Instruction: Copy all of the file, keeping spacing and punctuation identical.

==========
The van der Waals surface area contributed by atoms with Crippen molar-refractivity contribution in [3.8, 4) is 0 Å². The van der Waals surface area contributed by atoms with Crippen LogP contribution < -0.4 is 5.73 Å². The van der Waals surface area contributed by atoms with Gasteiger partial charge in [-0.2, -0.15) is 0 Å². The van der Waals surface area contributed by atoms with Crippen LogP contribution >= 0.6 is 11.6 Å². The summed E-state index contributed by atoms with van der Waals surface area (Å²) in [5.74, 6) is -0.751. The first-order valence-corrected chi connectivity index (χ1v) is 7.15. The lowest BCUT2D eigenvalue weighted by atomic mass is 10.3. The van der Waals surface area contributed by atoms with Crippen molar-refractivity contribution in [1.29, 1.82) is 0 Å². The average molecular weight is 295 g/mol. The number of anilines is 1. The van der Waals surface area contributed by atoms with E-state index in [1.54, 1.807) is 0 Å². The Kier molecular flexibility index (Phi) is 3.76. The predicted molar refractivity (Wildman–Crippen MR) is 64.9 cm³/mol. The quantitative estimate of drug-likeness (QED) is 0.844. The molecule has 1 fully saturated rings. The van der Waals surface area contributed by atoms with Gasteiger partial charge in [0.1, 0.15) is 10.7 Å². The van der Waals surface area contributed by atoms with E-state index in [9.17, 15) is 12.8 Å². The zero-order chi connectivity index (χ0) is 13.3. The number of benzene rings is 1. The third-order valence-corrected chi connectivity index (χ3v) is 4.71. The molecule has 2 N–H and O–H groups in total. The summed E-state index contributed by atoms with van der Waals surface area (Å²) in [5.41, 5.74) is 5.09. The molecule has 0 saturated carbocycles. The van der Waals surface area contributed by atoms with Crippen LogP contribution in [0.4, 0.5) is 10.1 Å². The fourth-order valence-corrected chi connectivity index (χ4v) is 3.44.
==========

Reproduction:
The van der Waals surface area contributed by atoms with Crippen molar-refractivity contribution in [3.8, 4) is 0 Å². The van der Waals surface area contributed by atoms with Crippen LogP contribution < -0.4 is 5.73 Å². The van der Waals surface area contributed by atoms with Gasteiger partial charge in [-0.2, -0.15) is 0 Å². The van der Waals surface area contributed by atoms with Crippen LogP contribution >= 0.6 is 11.6 Å². The summed E-state index contributed by atoms with van der Waals surface area (Å²) in [5.74, 6) is -0.751. The first-order valence-corrected chi connectivity index (χ1v) is 7.15. The lowest BCUT2D eigenvalue weighted by atomic mass is 10.3. The van der Waals surface area contributed by atoms with Crippen molar-refractivity contribution in [1.29, 1.82) is 0 Å². The average molecular weight is 295 g/mol. The number of anilines is 1. The van der Waals surface area contributed by atoms with E-state index in [1.54, 1.807) is 0 Å². The Kier molecular flexibility index (Phi) is 3.76. The predicted molar refractivity (Wildman–Crippen MR) is 64.9 cm³/mol. The quantitative estimate of drug-likeness (QED) is 0.844. The molecule has 1 fully saturated rings. The van der Waals surface area contributed by atoms with Gasteiger partial charge in [0.1, 0.15) is 10.7 Å². The van der Waals surface area contributed by atoms with E-state index in [9.17, 15) is 12.8 Å². The zero-order chi connectivity index (χ0) is 13.3. The number of benzene rings is 1. The third-order valence-corrected chi connectivity index (χ3v) is 4.71. The molecule has 2 N–H and O–H groups in total. The summed E-state index contributed by atoms with van der Waals surface area (Å²) in [5.41, 5.74) is 5.09. The molecule has 0 saturated carbocycles. The van der Waals surface area contributed by atoms with Crippen LogP contribution in [0.4, 0.5) is 10.1 Å². The fourth-order valence-corrected chi connectivity index (χ4v) is 3.44.